Escapism and travel have long been essential themes for modern pop music, and a necessity for musicians who haven't managed to catch the brass ring. Jimi Hendrix's initial foray into '60s Swinging London stands as the quintessential example of a "prophet without honor" scenario, but by no means the only one--technopoppers like A Flock Of Seagulls, for example, found themselves grinding out one-nighters in countries like Portugal before the success of "I Ran" dramatically shifted their priorities toward the American marketplace. Few listeners realize it, but--as these examples demonstrate--pop music has been an international market, one that favors the artist armed with a proper strategy.
From the rock 'n' roll business standpoint, secondary markets are interpreted as outlying cities or counties whose size, logistics or lack of success for the artist involved tends to discourage them from touring there. Australia is often cited as an example, due to the travel time and handful of major cities involved, yet the picture is more complex than it seems--having provided a critical lift for certain bands' careers when they needed it most. Blondie, for example, gained its first real commercial success in 1977 with a video for "In The Flesh," which was mistakenly played on "Countdown," an obscure TV chart show. Within a particular country, or region, the term may be assigned to mid-sized coastal and industrial cities whose populations are considered too small for major acts to bother visiting, yet ideal for up-and-comers to prove themselves--hence, the emphasis on London, Liverpool and Manchester in British musical culture, for example.
Trends and tastes play a prominent role in a performer's success or failure, but so does geography. Music that's seen as overexposed in America or Britain can find a longer shelf life outlying regions that major acts don't regularly visit. Kiss's 1980 Australian tour provides a useful example. Where the band's increasingly poppier, commercial sound of the time had their core American audience tuning out, Kiss's foray Down Under played to packed houses, and stirred up major press and public interest. South America and Japan have also proven themselves as dependable refuges for bands whose Stateside popularity wanes, or fails to progress beyond a cult level. When the Ramones blitzed South America on their 1995-96 farewell tours, the legendary New York punkers sold more tickets than the Rolling Stones. Many pop-metal and hard rock bands reported similar experiences after the early 1990s grunge explosion rendered them nonentities in America. Asia, where English is the operative business and media language, has also been proven receptive, although rock and pop remain off-limits in more conservative nations, such as Singapore and Vietnam, for example.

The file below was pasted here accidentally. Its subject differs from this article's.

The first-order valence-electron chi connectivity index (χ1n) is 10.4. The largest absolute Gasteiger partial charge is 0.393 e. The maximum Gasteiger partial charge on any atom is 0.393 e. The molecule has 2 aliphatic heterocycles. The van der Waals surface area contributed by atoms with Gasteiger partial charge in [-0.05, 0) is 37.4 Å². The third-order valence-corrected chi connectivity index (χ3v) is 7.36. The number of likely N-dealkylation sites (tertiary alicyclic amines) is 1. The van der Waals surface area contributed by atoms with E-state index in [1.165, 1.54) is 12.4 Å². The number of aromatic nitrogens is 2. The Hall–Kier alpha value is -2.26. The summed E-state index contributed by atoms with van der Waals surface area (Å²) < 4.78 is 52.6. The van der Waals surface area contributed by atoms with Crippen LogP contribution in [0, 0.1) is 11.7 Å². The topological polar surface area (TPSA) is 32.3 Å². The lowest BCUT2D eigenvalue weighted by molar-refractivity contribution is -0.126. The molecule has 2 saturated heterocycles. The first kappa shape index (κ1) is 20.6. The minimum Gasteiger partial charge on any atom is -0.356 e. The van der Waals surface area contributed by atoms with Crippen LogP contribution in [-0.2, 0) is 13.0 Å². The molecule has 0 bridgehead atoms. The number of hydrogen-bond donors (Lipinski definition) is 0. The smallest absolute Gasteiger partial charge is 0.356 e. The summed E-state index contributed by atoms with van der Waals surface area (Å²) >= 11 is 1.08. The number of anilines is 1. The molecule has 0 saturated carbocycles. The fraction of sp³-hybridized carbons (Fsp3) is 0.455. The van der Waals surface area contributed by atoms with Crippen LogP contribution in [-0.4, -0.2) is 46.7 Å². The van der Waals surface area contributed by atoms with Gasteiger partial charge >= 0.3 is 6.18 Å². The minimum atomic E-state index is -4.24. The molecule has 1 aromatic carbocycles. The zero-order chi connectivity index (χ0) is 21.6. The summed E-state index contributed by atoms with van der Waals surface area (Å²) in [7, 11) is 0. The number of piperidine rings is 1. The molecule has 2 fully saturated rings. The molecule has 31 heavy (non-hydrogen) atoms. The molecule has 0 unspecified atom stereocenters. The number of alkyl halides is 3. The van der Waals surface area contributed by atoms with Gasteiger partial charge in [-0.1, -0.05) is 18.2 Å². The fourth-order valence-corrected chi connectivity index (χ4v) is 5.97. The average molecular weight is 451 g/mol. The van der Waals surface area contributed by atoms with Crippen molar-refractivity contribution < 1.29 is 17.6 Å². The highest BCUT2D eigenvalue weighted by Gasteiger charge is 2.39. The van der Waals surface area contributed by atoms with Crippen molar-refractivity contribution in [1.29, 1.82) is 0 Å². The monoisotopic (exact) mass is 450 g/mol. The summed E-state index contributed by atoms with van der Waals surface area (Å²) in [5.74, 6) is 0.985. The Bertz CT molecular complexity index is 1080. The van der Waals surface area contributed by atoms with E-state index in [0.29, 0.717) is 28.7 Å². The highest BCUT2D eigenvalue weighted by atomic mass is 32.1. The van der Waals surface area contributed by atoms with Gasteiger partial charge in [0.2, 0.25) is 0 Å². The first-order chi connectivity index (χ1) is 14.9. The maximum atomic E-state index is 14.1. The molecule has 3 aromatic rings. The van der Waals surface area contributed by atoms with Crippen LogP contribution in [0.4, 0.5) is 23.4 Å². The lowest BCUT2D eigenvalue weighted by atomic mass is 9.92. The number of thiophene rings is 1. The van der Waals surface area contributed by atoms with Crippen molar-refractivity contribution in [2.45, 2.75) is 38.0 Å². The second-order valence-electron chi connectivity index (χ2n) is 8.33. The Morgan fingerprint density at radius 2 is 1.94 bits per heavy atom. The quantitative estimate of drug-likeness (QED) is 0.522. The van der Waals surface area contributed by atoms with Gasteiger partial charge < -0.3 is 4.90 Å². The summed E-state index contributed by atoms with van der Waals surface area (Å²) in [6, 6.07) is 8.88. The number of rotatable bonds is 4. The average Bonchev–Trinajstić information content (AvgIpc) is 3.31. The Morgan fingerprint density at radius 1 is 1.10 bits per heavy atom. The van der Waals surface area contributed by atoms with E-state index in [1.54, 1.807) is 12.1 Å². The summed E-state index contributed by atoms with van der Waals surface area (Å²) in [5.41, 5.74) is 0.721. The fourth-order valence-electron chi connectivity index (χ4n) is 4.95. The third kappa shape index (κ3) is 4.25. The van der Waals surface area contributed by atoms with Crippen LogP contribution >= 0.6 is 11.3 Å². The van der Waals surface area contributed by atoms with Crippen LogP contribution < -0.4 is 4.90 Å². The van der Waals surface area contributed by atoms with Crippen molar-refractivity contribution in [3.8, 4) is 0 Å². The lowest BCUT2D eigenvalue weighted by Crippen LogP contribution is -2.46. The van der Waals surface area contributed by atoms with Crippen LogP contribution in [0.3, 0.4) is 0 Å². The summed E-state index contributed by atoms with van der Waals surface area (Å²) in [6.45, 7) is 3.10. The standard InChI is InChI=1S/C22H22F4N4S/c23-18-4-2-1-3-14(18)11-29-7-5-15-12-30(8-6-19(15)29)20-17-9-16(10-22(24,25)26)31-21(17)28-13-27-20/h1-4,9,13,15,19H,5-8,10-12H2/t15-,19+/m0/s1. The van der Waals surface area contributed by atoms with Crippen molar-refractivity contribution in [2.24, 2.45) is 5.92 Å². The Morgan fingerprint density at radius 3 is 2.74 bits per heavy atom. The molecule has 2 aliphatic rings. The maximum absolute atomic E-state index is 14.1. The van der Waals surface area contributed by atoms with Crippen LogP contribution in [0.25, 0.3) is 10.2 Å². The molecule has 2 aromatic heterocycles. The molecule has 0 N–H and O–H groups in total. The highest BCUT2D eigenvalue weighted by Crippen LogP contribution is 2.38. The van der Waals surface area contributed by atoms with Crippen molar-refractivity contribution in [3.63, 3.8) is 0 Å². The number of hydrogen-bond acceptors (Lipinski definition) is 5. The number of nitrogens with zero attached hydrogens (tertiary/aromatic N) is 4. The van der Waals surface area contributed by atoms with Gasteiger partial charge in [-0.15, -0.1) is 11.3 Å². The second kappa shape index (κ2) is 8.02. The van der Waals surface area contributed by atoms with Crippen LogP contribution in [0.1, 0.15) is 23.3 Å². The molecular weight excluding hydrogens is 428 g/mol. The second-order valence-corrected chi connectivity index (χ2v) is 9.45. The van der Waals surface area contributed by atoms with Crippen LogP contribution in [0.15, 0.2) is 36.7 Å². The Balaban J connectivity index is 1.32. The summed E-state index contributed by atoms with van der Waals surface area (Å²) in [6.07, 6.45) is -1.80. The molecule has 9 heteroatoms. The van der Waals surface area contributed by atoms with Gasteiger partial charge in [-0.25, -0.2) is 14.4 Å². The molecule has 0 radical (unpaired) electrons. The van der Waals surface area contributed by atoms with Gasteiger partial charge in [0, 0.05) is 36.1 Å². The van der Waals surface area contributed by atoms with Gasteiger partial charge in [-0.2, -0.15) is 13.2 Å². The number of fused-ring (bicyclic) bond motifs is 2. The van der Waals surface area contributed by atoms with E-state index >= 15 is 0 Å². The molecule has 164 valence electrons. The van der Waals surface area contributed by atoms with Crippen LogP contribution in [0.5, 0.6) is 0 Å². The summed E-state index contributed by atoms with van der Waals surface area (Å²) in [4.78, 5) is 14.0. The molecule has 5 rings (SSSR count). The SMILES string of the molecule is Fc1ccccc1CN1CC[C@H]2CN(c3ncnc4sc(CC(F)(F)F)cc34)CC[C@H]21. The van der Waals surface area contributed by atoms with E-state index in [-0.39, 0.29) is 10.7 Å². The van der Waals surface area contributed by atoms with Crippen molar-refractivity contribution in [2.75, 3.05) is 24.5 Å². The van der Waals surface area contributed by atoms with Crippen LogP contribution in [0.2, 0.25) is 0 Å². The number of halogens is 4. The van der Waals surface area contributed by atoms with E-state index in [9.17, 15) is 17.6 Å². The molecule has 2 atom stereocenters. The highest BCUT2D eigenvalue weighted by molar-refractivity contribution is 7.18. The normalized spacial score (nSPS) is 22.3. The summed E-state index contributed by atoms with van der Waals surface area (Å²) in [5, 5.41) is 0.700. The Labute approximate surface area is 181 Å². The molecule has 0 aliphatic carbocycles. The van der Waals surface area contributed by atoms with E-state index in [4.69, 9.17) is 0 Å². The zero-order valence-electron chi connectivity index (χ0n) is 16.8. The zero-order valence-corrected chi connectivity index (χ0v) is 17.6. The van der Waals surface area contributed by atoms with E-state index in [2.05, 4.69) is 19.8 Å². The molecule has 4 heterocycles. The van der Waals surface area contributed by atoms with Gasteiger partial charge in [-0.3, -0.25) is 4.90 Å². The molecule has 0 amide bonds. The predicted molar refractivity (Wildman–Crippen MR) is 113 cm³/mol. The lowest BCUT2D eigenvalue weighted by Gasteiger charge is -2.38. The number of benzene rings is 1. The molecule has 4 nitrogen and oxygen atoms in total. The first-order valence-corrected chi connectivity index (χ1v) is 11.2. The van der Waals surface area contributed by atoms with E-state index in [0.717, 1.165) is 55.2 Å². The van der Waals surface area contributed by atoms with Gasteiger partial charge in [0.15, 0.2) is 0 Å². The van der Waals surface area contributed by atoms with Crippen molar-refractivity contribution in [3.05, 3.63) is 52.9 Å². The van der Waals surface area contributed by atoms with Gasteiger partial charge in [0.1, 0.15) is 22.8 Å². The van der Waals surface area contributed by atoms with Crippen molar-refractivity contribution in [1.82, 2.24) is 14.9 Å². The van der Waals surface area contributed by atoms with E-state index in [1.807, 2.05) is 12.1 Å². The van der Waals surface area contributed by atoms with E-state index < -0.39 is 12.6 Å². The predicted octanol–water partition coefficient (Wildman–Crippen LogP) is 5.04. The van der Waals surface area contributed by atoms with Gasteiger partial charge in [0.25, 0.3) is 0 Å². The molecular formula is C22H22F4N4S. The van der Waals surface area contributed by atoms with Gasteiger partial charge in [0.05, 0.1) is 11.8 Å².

As with so many music business scenarios, there are no hard and fast rules. A look at the record appears to suggest that luck and chance are the biggest factors. In 1964, British beat act the Honeycombs--whose fortunes were fading fast in their native land--became surprise international stars when their single, "Have I The Right?", topped the charts in Australia, Japan, South Africa, and Sweden--whose reception there ensured a fourth consecutive #1 hit. In other cases, success in a particular country can be a springboard to success back home. Cheap Trick's first three albums failed to reach the US Top 40, yet went gold in Japan--where, as a gesture to its newfound fanbase, the band recorded a live album in 1978. However, when American radio embraced the resulting album, "Cheap Trick At Budokan," heavy demand forced the band's label to release it domestically, and domestic success finally followed. In still other cases, novelty paves the way for acceptance--as the Australian proto-punkers, The Saints, found out when British audiences embraced their signature song, "I'm Stranded," in 1976.
Success in secondary markets has, historically, often been an important prerequisite for advancing to the major leagues, even if re-releasing material becomes necessary to get the new audience caught up. This situation typified the lot of many Britpop acts during the mid-1990s, like Oasis--whose prolific songwriting and releases necessitated release of "The Masterplan" (1998), a 14-track roundup of B-sides aimed largely at American ears. Swedish garage-punk combo, The Hives, found themselves in a similar boat after the man who signed Oasis--Alan McGee--saw a video for their breakout single, "Hate To Say I Told You So." The resulting re-release of that song, plus its followup, "Main Offender," charted in the UK Top 30, and helped to establish the band's profile there.
With the increasing globalization of media through expanded cable TV networks, portable computers and Web-only outlets like Youtube.com, rock music continues to broaden its international reach and acceptance--so much, that countries like Canada, Denmark, France and Sweden have created special government departments to export their best and brightest musical talents. In many cases, musicians are eligible for government grants, and subsidization of touring and recording costs. Given that some 6,000 new records are released every week, it seems likely that the cross-cultural competition--and resulting opportunities for audiences to learn more about each other's musical cultures--will only continue to heat up.